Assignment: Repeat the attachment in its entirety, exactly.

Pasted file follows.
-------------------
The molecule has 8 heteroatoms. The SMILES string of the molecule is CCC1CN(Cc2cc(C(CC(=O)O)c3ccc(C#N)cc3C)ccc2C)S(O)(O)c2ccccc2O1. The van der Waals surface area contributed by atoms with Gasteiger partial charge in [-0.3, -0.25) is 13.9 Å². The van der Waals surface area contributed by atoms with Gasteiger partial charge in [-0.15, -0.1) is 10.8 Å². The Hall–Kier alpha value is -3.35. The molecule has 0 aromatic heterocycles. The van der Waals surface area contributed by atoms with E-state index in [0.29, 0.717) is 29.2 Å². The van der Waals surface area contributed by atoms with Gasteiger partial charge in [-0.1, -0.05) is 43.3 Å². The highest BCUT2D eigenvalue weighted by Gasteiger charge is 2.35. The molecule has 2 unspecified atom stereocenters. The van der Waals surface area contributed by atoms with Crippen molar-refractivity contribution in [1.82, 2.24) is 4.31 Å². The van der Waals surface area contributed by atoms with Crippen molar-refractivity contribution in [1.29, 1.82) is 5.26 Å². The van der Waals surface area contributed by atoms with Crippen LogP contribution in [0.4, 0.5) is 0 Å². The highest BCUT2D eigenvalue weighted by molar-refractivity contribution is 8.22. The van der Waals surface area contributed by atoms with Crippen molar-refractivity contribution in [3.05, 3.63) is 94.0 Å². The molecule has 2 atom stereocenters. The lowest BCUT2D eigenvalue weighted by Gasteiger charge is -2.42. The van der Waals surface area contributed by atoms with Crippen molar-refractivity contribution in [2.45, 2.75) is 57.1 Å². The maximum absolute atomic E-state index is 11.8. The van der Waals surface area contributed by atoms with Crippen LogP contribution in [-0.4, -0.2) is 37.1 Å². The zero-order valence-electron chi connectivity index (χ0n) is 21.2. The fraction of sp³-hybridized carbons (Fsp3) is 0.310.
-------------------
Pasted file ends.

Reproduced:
The molecule has 8 heteroatoms. The SMILES string of the molecule is CCC1CN(Cc2cc(C(CC(=O)O)c3ccc(C#N)cc3C)ccc2C)S(O)(O)c2ccccc2O1. The van der Waals surface area contributed by atoms with Gasteiger partial charge in [-0.3, -0.25) is 13.9 Å². The van der Waals surface area contributed by atoms with Gasteiger partial charge in [-0.15, -0.1) is 10.8 Å². The Hall–Kier alpha value is -3.35. The molecule has 0 aromatic heterocycles. The van der Waals surface area contributed by atoms with E-state index in [0.29, 0.717) is 29.2 Å². The van der Waals surface area contributed by atoms with Gasteiger partial charge in [-0.1, -0.05) is 43.3 Å². The highest BCUT2D eigenvalue weighted by Gasteiger charge is 2.35. The molecule has 2 unspecified atom stereocenters. The van der Waals surface area contributed by atoms with Crippen molar-refractivity contribution in [1.82, 2.24) is 4.31 Å². The van der Waals surface area contributed by atoms with Crippen molar-refractivity contribution in [1.29, 1.82) is 5.26 Å². The van der Waals surface area contributed by atoms with Crippen LogP contribution in [0.4, 0.5) is 0 Å². The highest BCUT2D eigenvalue weighted by molar-refractivity contribution is 8.22. The van der Waals surface area contributed by atoms with Crippen molar-refractivity contribution in [3.05, 3.63) is 94.0 Å². The molecule has 2 atom stereocenters. The lowest BCUT2D eigenvalue weighted by Gasteiger charge is -2.42. The van der Waals surface area contributed by atoms with Crippen molar-refractivity contribution in [2.45, 2.75) is 57.1 Å². The maximum absolute atomic E-state index is 11.8. The van der Waals surface area contributed by atoms with Crippen LogP contribution in [-0.4, -0.2) is 37.1 Å². The zero-order valence-electron chi connectivity index (χ0n) is 21.2. The fraction of sp³-hybridized carbons (Fsp3) is 0.310.